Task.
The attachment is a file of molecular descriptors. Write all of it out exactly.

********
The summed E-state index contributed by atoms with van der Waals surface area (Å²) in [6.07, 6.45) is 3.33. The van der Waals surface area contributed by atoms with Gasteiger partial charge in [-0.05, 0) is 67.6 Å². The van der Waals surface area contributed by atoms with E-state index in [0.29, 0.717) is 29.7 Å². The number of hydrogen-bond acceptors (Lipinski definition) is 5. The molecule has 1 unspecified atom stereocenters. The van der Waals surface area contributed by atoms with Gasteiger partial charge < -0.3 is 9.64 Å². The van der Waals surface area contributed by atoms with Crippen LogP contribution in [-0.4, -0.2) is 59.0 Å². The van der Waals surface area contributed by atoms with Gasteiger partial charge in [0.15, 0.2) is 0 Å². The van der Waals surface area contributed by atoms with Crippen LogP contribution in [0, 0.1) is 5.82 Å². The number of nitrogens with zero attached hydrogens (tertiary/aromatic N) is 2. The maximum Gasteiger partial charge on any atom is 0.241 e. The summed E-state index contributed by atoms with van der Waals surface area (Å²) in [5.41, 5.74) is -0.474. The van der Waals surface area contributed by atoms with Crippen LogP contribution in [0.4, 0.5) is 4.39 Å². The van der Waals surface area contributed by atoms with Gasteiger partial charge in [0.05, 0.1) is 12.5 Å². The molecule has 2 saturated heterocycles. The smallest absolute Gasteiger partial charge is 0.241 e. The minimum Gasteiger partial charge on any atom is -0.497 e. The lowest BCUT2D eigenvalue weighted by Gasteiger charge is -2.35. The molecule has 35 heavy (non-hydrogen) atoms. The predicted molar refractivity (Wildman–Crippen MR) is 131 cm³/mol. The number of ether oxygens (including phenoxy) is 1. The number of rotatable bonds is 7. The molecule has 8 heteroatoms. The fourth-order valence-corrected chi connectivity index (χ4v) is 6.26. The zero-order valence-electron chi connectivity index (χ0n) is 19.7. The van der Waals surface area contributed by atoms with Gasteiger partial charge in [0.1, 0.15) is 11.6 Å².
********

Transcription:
The summed E-state index contributed by atoms with van der Waals surface area (Å²) in [6.07, 6.45) is 3.33. The van der Waals surface area contributed by atoms with Gasteiger partial charge in [-0.05, 0) is 67.6 Å². The van der Waals surface area contributed by atoms with E-state index in [0.29, 0.717) is 29.7 Å². The number of hydrogen-bond acceptors (Lipinski definition) is 5. The molecule has 1 unspecified atom stereocenters. The van der Waals surface area contributed by atoms with Gasteiger partial charge < -0.3 is 9.64 Å². The van der Waals surface area contributed by atoms with Crippen LogP contribution in [-0.4, -0.2) is 59.0 Å². The van der Waals surface area contributed by atoms with Gasteiger partial charge in [0.15, 0.2) is 0 Å². The van der Waals surface area contributed by atoms with Crippen LogP contribution in [0, 0.1) is 5.82 Å². The number of nitrogens with zero attached hydrogens (tertiary/aromatic N) is 2. The maximum Gasteiger partial charge on any atom is 0.241 e. The summed E-state index contributed by atoms with van der Waals surface area (Å²) in [5.41, 5.74) is -0.474. The van der Waals surface area contributed by atoms with Crippen LogP contribution in [0.4, 0.5) is 4.39 Å². The van der Waals surface area contributed by atoms with Gasteiger partial charge in [0.05, 0.1) is 12.5 Å². The molecule has 2 saturated heterocycles. The smallest absolute Gasteiger partial charge is 0.241 e. The minimum Gasteiger partial charge on any atom is -0.497 e. The lowest BCUT2D eigenvalue weighted by Gasteiger charge is -2.35. The molecule has 35 heavy (non-hydrogen) atoms. The predicted molar refractivity (Wildman–Crippen MR) is 131 cm³/mol. The number of ether oxygens (including phenoxy) is 1. The number of rotatable bonds is 7. The molecule has 8 heteroatoms. The fourth-order valence-corrected chi connectivity index (χ4v) is 6.26. The zero-order valence-electron chi connectivity index (χ0n) is 19.7. The van der Waals surface area contributed by atoms with Gasteiger partial charge in [0.1, 0.15) is 11.6 Å².